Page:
Catholic University names a street in honor of Sister Thea Bowman

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Students from St. Anthony’s Catholic School in Washington attend the dedication and blessing of Sister Thea Bowman Drive at the Catholic University of America on April 29, 2022. Sister Bowman, who died in 1990, is one of six black Catholic candidates for sainthood. Her cause for holiness was opened in 2018 and she bears the title of “Servant of God”. SNC Photo/Tyler Orsburn

Catholic University of America officials dedicated and blessed a street on campus on April 29 named in honor of the late Sister Thea Bowman, a noted educator and evangelist who studied at Catholic University and whose cause of canonization was opened in 2018.

“During her life, Sister Thea was a shining example of religious life, and she worked for social justice, racial equality and harmony among all peoples, especially in the Catholic Church,” said said Washington Cardinal Wilton D. Gregory who blessed new sister Thea. Bowman Drive. “We are pleased to dedicate this street in his honor to remind him that his life’s work continues today in the church and on this campus.”

Sister Thea died in 1990 of bone cancer at the age of 52. At age 15, she entered the Franciscan Sisters of Perpetual Adoration, becoming the first and only African-American member of her order. When she took her vows as a nun, she changed her name from Bertha Bowman to Mary Thea Bowman and went on to study at Catholic University where she earned an MA and Ph.D. in English.

For more than 15 years, Sister Thea has been a high school and college educator. She then began her ministry as an evangelist, traveling across the United States urging priests, bishops, and fellow Catholics to accept her and other African Americans as “fully black and fully Catholic.”

In addition to her evangelistic work, Sister Thea helped found the National Black Sisters Conference to provide support for African American women in religious life. In 1987, she also helped produce “Lead Me, Guide Me: The African American Catholic Hymnal”, the first such hymn for African American Catholics.

“While she returned to God over 30 years ago, the impact of Sister Thea Bowman’s life is still felt in our time,” Cardinal Gregory said as he blessed the street next to the Columbus University School of Law. “Through her words and her example, she challenged everyone to follow the command of the Lord Jesus to love God with all our heart and our neighbors as ourselves.”

Among those present at the dedication ceremony was DC Mayor Muriel Bowser, who called the late nun an “extraordinary woman of faith.”

Mayor Bowser, who grew up and continues to frequent the nearby parish of St. Anthony of Padua, said every time someone sees the newly named street, “they will be inspired to do more and be better”.

The street dedication was recommended by the university’s Sister Thea Bowman Committee, which was formed to promote racial diversity on campus and in the wider community.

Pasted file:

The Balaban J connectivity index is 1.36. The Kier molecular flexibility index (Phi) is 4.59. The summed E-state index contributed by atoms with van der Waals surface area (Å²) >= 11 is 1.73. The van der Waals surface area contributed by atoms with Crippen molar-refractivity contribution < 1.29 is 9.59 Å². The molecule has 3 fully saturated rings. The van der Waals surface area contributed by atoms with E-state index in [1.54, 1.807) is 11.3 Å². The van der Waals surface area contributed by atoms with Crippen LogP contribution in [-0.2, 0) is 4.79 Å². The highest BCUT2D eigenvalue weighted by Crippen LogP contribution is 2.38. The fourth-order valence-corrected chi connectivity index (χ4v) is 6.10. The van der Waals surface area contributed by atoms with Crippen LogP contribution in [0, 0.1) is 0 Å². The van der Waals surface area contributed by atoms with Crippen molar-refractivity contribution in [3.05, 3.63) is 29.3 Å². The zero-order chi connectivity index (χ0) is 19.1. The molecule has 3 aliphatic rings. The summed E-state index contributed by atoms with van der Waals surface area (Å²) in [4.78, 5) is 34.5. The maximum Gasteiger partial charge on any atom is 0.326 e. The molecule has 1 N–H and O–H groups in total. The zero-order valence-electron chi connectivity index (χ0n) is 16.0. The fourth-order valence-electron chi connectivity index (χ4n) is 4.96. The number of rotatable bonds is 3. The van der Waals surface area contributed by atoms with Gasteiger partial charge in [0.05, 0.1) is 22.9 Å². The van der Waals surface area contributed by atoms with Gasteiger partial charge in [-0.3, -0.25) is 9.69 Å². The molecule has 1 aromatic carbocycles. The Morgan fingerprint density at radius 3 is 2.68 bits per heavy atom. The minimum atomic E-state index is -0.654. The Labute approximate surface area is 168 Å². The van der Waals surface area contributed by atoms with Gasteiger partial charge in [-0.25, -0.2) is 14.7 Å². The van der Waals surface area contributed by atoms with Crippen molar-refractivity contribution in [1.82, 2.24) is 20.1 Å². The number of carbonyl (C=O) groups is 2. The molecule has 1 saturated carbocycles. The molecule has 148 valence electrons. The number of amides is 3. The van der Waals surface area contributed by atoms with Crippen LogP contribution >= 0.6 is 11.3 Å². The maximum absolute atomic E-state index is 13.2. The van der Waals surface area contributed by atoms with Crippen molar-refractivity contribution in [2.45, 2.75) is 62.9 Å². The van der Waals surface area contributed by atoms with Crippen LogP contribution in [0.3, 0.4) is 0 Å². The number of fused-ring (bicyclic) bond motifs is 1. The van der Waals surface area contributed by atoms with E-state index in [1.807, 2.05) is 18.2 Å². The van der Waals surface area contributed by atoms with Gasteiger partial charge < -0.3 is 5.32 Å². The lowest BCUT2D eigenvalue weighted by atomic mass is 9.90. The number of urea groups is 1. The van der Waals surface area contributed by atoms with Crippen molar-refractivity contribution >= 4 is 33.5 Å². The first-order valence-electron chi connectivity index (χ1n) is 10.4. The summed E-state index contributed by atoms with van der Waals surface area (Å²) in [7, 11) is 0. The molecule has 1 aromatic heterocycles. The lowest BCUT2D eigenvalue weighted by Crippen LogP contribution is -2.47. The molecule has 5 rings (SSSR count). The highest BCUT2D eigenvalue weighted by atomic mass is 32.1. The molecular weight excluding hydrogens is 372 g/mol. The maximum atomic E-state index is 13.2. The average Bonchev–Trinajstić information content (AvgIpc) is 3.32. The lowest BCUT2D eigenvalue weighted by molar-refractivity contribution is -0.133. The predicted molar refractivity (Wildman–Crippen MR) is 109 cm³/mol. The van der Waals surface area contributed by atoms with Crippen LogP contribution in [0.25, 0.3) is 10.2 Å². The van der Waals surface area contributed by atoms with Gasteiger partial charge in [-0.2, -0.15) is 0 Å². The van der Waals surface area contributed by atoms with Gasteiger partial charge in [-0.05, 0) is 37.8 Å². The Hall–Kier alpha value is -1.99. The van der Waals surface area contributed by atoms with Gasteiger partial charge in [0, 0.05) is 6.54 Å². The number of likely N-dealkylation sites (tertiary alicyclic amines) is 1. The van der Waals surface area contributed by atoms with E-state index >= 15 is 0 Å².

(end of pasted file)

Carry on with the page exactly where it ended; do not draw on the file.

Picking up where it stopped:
“In recognition of Sister Thea’s contributions and her lasting impact as a religious sister, as an educator, and as a conscience of the Church, the university has deemed it important to honor her permanently and visibly by naming a street after him,” Regina said. Jefferson, a law professor at the university’s Columbus School of Law and chairman of the Sister Thea Bowman committee.

“We hope that the Sister Thea Bowman Drive will serve not only as a visible tribute to Sister Thea, but also as a constant reminder to each of us to…work together to bring about positive and meaningful change in our lives, our communities and the world. ,” she says.

Aaron Dominguez, the college provost, praised Sister Thea as “our virtuous inspiration.”

“We celebrate Sister Thea by dedicating this route to her, a strong Black Catholic woman who is navigating the path of holiness in the Catholic Church and whose legacy continues to call us to walk a route of solidarity and of unity as a human family,” said Dominguez.

Kelly Woodson, a senior citizen who spoke at the inauguration, noted that “the display of street names reflects the identification and location of the property. Many are aware that black people were considered property. She said Sister Thea’s message was contrary to this, emphasizing that no one should be considered a thing, but rather “the image and likeness of God’s love”.

“It is imperative that we look to people like Sister Thea Bowman to understand that our brothers and sisters – regardless of race, creed, religion, ethnicity, etc. — are part of our lives,” Woodson said.

The Franciscan Sisters of Perpetual Adoration Motherhouse in La Crosse, Wisconsin, sent a letter that was read at the dedication ceremony, which said they hoped that when people “move along Sister Thea Bowman Drive, you will move with love and joy.”

“May the love and joy you bring here today in dedicating this street to Sister Thea flow down the next street and the next street and the next,” the sisters wrote. “May the blessing of the Lord be upon you and upon all who travel this road and the path of righteousness.”

Szczepanowski is editor of the Catholic Standard, the newspaper of the Archdiocese of Washington.

Keywords: Catholic University, Catholic University of America, Sister Thea Bowman

Category: Featured, US & World News

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